Here is Melrose

Soldiers and Sailors Memorial building

... nooks and crannies at Memorial Hall.

by Ed Boyd, Don Norris and Louise Fennell

Photos by Don Norris, Louise Fennell and Chuck Person


It is possible to thumb your way through the Melrose Public Library and the City Of Melrose documents to get a good feel of what this magnificent Memorial Building has stood since, December 14, 1912 until the present. In the morning, we will meet with Chuck Person, Director of Memorial Hall to get an update.

John C. F. Slayton began with a monument shaft as a memorial. Later, the new memorial became a large, Grecian style building. A Soldiers and Sailors Memorial Building was constructed of Quincy quarry granite that was obtained by the demolition of the Old Court House on Court Street in Boston, built in 1830.

In 1919, through the generosity of Mr. Slayton, the Austin organ was donated. The case was made of butternut wood. There is only one other Austin organ in existence. It is in the Portland, Maine Town Hall.

The large main hall houses a capacity of 900. The stage measures 30’x 40’, capable of housing a good size orchestra.

The upstairs portion of the building has a capacity of 60 to 150 and has an adjacent kitchen facility. This front room is used as the G.A.R. Hall for the use of U. S. Grant Post and Auxiliaries.    

On September 21, 1982, Memorial Hall was placed on the National Register of historical places.

In 1995, there was resurgent interest in the Hall and a master plan was developed for $4 million in necessary improvements.

The Massachusetts Historical Commission and Melrose City’s Capital Improvement Program has invested $1.4 million, slated over five years to accomplish these further improvements.

A group of trustees appointed by the Mayor oversees Memorial Hall.  James Herrington, Chairman, Laura Paladino, Mary Sexton, Michael Margolis.

There were five of us who huddled in Chuck Person’s small office in the chill of the early November morning. Chuck sat at his desk, Heather Rizzo, assistant operations manager, sat just behind him. Don Norris, Louise Fennell and I sat in front of him. Chuck is a tall, dark haired good-looking young man who bubbled with enthusiasm. He gave us details of what he and Heather Rizzo have done since taken over as director, two and-a-half years ago.

"We have talked with about every organization in town trying to influence them in the use of Memorial Hall" he told us. "We have visited all the clubs and use the two newspapers, The Free Press and The Weekly News. In the past couple of years, dance groups use it for recitals, professional groups use Memorial Hall for presentations and political groups meet here. There were energy fairs held here and the Army has used it for a deployment stage. There have been several job fairs recently. A father-daughter square dance was held which draws 550 people, just Dads and daughters. We have had numerous weddings here, a few bar mitzvahs, three Nigerian weddings, and a Vietnamese festival drawing Vietnamese from the entire state." The resulting video was broadcast on Saigon TV.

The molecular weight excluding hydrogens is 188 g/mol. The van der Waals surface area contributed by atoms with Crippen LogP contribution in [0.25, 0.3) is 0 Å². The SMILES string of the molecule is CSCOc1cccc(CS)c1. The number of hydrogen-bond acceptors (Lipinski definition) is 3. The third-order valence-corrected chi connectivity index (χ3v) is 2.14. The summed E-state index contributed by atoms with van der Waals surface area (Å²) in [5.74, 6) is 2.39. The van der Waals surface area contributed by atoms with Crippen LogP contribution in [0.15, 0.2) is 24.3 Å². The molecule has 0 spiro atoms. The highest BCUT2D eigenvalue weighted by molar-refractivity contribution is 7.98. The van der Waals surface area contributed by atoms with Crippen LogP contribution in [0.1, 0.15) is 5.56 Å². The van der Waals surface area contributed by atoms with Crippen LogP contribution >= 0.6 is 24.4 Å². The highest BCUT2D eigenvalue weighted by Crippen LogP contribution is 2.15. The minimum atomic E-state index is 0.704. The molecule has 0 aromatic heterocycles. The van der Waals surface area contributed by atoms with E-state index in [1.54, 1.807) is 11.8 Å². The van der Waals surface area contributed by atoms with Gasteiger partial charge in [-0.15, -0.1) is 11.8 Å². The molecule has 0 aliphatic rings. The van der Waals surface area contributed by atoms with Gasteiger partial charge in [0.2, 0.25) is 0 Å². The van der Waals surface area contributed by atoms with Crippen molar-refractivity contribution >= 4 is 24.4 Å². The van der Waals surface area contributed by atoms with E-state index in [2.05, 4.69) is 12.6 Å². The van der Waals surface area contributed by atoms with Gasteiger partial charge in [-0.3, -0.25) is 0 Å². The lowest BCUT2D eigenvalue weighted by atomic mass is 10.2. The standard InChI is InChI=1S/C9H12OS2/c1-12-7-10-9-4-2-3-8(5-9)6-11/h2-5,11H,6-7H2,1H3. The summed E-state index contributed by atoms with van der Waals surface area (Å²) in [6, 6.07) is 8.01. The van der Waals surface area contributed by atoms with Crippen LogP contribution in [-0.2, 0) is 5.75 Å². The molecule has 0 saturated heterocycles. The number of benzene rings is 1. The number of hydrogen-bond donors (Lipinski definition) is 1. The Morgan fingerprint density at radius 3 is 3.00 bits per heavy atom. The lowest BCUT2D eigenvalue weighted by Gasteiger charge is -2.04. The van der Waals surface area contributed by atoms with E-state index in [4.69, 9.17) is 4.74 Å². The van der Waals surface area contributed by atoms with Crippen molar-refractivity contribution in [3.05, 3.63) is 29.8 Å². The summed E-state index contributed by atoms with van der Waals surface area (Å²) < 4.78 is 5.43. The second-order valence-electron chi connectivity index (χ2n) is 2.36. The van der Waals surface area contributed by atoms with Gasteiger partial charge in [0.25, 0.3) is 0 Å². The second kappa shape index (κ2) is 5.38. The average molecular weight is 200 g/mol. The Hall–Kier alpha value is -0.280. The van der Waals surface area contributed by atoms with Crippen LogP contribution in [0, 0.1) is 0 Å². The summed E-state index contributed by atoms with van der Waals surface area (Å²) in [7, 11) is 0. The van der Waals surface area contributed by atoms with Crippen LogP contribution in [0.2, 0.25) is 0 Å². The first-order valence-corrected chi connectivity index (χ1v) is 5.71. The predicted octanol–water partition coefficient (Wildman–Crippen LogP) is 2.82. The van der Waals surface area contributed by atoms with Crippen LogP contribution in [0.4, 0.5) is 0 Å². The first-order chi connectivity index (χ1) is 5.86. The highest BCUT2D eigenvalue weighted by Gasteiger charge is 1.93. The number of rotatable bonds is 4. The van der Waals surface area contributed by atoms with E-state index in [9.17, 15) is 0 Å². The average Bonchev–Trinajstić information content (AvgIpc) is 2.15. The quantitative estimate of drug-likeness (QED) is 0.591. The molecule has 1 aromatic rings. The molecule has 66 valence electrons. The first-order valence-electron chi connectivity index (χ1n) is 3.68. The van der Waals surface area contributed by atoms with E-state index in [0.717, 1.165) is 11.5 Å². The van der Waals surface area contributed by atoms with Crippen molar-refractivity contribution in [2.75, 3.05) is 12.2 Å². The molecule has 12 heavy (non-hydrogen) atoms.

“Governor Deval Patrick loves Memorial Hall,”Chuck told us. "The Governor even gave a budget address here.

“For the first time ever, we have reached a rental level equal to 96 percent of our budget, up from 38 percent.” Is there any doubt the Chuck Person and Heather Rizzo have succeeded in making Memorial Hall into a productive enterprise!   

Chuck and Heather gave us a tour of Memorial Hall. It became evident from the first that Chuck Person loves this old building. He uncovered the 88-year-old organ and made it possible for us to get pictures of it, which is still in good shape. He took us into the nooks and crannies to see the organ bellows. He climbed into the rafters and took some pictures for us. Chuck said, “I climb up here all the time.”

When he told us that he had climbed up and changed all 65 bulbs in the main hall -- on the catwalk some 50 feet tall -- no man has greater love for Memorial Hall.

The photo essay on our tour of Memorial Hall will be featured in the next, January, issue of the Melrose Mirror.

December 7, 2007

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